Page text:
How the React Context API detects changes and re-renders consumers?

I need to understand that how the consumers of a particular provider knows that the value has been changed and the consumers need re-rendering? The documentation says that the algorithm detects the value changes using and I do not quite understand why we ever need to detect changes in the consumers, since the ONLY way we can change the context value is updating the state in the parent component, which always triggers re-renders in every child components of the parent component and we always get fresh context data.

Or the consumers check for changed values because is there any mechanism to provide the changed value to the consumers without using the state in the parent component at all?

class App extends Component {
  state = {
    userState: {
      userName: "yasmikash",
      userId: "u8662",
      signedIn: true,

  handleOnChange = () => {
      userState: {
        signedIn: !this.state.userState.signedIn,

  render() {

    return (
        <button onClick={this.handleOnChange}>Toggle Signed In</button>

        <AuthContext.Provider value={this.state.userState}>
          {/* <Component1 > */}
          {/* <Component2 > */}
          <Profile />
          {/* </Component2> */}
          {/* </Component1 > */}

Essentially the same as if you pass new props to a component or if you update the state of a component. It compares the previous and the new props, if they’re the same then it can avoid rerendering. is a JS built-in function to check if two objects are the same: if the two objects are not the same, rerender (rerun the function for a given component). Note this is why it is stressed in React that you should not mutate values: if you mutate objects instead of replacing them, then they will always be the same object, so no rerenders will occur.

That is how you get fresh context data, if there wasn’t a way to detect changes then it wouldn’t make any difference how many times you updated the value in the provider, nothing would happen.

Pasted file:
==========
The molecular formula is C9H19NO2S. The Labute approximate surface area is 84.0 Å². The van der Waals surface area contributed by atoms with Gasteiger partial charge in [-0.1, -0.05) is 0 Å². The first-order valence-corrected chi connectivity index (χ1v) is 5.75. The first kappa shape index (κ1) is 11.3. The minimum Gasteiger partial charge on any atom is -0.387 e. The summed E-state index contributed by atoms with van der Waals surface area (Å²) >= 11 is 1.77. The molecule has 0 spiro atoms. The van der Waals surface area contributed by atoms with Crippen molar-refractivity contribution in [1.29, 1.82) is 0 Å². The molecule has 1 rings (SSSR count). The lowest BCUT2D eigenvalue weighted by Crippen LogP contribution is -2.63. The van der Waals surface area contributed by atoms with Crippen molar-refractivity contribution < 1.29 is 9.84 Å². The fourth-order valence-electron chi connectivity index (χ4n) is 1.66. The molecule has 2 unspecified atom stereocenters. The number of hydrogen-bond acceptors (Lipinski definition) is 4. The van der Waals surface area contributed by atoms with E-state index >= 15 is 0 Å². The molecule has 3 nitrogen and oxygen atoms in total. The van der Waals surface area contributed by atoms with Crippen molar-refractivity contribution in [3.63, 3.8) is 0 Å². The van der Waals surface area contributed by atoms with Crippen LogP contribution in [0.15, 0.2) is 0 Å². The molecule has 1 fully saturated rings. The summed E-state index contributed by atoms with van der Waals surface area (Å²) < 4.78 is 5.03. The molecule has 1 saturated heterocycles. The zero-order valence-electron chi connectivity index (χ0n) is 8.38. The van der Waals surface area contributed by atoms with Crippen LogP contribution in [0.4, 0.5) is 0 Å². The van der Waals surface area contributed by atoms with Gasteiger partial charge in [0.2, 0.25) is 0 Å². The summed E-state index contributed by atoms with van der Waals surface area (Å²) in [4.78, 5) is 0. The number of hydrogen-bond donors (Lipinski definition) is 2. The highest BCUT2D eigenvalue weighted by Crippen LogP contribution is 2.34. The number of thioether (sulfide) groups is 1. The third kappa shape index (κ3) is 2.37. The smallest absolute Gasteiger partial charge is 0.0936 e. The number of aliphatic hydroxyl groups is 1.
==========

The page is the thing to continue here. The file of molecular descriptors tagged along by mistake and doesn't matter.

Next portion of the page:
No, because the only point of context is to be able to use the object stored in the provider, ie the state, further down the component tree. It’s the same as having a parent component that passes state to a child via props, it just lets you have any number of child components in-between the parent and the place/s you want to use it.


Let’s say for ex a parent component renders a child component, and it also passes down some context value to the child component. The context data passed down is simply an object reference stored in the parent component, but the child component re-renders every time when the state of the parent component changes, but the context data remains the same. If we consider about this scenario, React does the comparison using when the child tries to re-render itself, since the reference is the same, as I understand, a re-render for this child component is not necessary. But it will re-render anyways cause it is how React works, unless if we don’t provide shouldComponentUpdate method. What I still don’t get is why it’s needed doing the comparison to begin with when React gets fresh context data every time.

You seem to be describing a situation where a component passes both context and props to a child. And then some state in the component changes, and new props are passed to a child, but the data in context is the same. In this extremely contrived scenario, a rerender is going to happen, because the props change – it’s just how react works, if you pass new props to a component it will rerender.

What I still don’t get is why it’s needed doing the comparison to begin with when React gets fresh context data every time.

Assuming you don’t have the situation you’re describing, where it’s irrelevant because the component will rerender regardless: it’s a basic sanity check. There are other component functions being run all the time, every time something in the app changes. You need something that says “I don’t need to rerun, nothing has changed”. If the object stored in the context is exactly the same as it was last time it got checked, then there’s no need to do anything.

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